XL Popcorn – The Killer

List Item: Watch all of the “1001 Movies You Must See Before You Die”
Progress: 703/1007Title: Dip huet seung hung (The Killer)
Director: John Woo
Year: 1989
Country: Hong Kong

Action films can be extremely hit and miss for me. The last time that I saw an action film that excited me was Bring Me The Head of Alfredo Garcia and that was 9 months ago. Since then I’ve seen some good ones (The 36th Chamber of Shaolin) and a few duds (Top Gun), but trust a Hong Kong action film to break the trend.

Honestly I should not have been surprised. After all, I did enjoy Peking Opera Blues and  A  Chinese Ghost Story. Also, I did enjoy watching John Woo’s take on the Chi Bi  a few years ago – so I know he’s up to the task. What I did not expect was just how amazing this film would be… and how much it made me long for a sequel to the 2012 video game Sleeping Dogs.

Watching The Killer is to watch a movie that went on to inspire the last 30 years of action movies. Without the slow motion gun fights, I doubt we’d have ‘bullet time’ in The Matrix. Similarly, the dance-like gun fighting sequences (where the blood and body counts are extremely high) are known to have inspired a lot of work done by Quentin Tarantino and Robert Rodriquez. Whilst I wouldn’t be so bold as to say that this film was the first to do a lot of these things, but boy did it do them well.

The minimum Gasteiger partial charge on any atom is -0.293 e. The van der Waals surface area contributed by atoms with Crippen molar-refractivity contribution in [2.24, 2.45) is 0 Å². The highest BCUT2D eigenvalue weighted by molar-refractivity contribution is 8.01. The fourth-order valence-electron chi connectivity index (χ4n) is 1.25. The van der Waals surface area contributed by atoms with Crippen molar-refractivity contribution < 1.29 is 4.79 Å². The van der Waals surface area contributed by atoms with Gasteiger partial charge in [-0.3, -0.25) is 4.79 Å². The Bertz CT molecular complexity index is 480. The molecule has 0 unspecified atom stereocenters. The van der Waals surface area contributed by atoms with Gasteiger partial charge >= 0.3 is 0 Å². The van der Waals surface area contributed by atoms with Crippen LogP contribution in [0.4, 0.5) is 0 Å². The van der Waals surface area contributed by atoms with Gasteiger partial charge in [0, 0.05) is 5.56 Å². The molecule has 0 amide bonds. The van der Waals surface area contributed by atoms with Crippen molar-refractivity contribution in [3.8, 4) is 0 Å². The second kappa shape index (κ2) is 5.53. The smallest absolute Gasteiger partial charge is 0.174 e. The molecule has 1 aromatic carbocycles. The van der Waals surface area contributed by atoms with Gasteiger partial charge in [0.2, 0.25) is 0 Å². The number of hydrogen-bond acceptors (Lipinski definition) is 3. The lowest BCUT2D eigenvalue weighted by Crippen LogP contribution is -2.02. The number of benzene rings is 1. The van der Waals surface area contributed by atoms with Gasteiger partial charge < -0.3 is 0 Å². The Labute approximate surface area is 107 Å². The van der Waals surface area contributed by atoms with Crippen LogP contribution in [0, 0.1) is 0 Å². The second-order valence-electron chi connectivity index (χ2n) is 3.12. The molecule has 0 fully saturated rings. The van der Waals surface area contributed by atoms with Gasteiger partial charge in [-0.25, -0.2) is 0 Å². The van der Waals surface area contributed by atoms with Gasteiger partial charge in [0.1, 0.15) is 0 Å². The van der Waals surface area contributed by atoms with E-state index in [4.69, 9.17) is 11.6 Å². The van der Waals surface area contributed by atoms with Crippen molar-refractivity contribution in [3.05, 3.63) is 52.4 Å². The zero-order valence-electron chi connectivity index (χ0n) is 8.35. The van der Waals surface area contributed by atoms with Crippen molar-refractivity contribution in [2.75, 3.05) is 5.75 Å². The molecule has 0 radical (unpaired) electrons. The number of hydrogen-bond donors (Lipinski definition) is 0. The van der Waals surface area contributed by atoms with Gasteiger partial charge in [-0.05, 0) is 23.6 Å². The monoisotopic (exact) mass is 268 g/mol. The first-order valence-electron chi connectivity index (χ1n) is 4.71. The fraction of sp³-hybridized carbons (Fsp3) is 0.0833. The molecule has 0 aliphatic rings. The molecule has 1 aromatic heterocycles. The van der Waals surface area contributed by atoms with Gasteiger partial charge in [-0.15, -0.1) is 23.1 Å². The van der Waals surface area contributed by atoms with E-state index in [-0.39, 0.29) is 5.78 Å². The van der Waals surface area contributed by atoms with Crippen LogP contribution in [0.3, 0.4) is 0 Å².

The story itself is a nesting doll of betrayal and killing with the unlikely (and yet somehow perfect) respectful friendship forming between an assassin and the police officer who has vowed to kill him. The central through line is the assassin (Chow Yun-Fat, who is exceptional) who has done one final job to help pay for an operation of a singer that got injured in the crossfire of his previous job. Everything in this film happens because of him trying to make this right… even if it does mean him assassinating a Triad boss.

Where a lot of action films can pack the film with so much killing that it becomes tiresome, The Killer knows when to shut up and let the story take it’s course. Similarly there are no stupid one-liners, instead there are proper moments of character development – which has huge pay-offs during the final gun fight at the church. Did it help that the central relationship between the cop an the assassin (although unintended by the actors and director) play as slightly homoerotic? Maybe a bit, but I think that’s what you get in a lot of action movies.

Sure The Killer is unrelentingly eighties, but that’s not always a bad thing. It helped make Manhunter feel stylish and of the time and it does the same with The Killer. I hope I have more action movies like this in the remaining ~300 films on the list.


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